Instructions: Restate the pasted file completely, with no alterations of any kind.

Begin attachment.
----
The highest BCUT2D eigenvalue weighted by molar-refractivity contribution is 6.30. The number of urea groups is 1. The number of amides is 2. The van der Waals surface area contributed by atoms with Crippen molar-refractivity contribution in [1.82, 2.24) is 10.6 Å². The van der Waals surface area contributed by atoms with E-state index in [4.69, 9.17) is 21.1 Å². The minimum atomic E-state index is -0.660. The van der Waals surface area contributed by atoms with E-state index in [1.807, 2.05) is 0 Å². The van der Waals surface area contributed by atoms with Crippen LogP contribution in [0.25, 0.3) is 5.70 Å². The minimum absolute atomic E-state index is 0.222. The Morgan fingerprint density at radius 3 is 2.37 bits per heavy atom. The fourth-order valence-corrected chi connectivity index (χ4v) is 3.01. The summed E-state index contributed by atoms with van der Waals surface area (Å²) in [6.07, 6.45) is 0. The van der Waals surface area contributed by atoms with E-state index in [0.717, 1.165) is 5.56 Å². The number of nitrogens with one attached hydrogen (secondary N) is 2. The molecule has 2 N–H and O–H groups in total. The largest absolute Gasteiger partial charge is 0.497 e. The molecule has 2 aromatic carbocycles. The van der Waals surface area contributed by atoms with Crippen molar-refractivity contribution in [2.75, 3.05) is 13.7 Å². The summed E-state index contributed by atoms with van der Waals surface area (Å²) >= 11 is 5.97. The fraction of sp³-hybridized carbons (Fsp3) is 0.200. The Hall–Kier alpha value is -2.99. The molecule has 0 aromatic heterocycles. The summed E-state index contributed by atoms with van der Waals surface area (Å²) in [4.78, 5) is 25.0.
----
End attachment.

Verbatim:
The highest BCUT2D eigenvalue weighted by molar-refractivity contribution is 6.30. The number of urea groups is 1. The number of amides is 2. The van der Waals surface area contributed by atoms with Crippen molar-refractivity contribution in [1.82, 2.24) is 10.6 Å². The van der Waals surface area contributed by atoms with E-state index in [4.69, 9.17) is 21.1 Å². The minimum atomic E-state index is -0.660. The van der Waals surface area contributed by atoms with E-state index in [1.807, 2.05) is 0 Å². The van der Waals surface area contributed by atoms with Crippen LogP contribution in [0.25, 0.3) is 5.70 Å². The minimum absolute atomic E-state index is 0.222. The Morgan fingerprint density at radius 3 is 2.37 bits per heavy atom. The fourth-order valence-corrected chi connectivity index (χ4v) is 3.01. The summed E-state index contributed by atoms with van der Waals surface area (Å²) in [6.07, 6.45) is 0. The van der Waals surface area contributed by atoms with E-state index in [0.717, 1.165) is 5.56 Å². The number of nitrogens with one attached hydrogen (secondary N) is 2. The molecule has 2 N–H and O–H groups in total. The largest absolute Gasteiger partial charge is 0.497 e. The molecule has 2 aromatic carbocycles. The van der Waals surface area contributed by atoms with Crippen molar-refractivity contribution in [2.75, 3.05) is 13.7 Å². The summed E-state index contributed by atoms with van der Waals surface area (Å²) >= 11 is 5.97. The fraction of sp³-hybridized carbons (Fsp3) is 0.200. The Hall–Kier alpha value is -2.99. The molecule has 0 aromatic heterocycles. The summed E-state index contributed by atoms with van der Waals surface area (Å²) in [4.78, 5) is 25.0.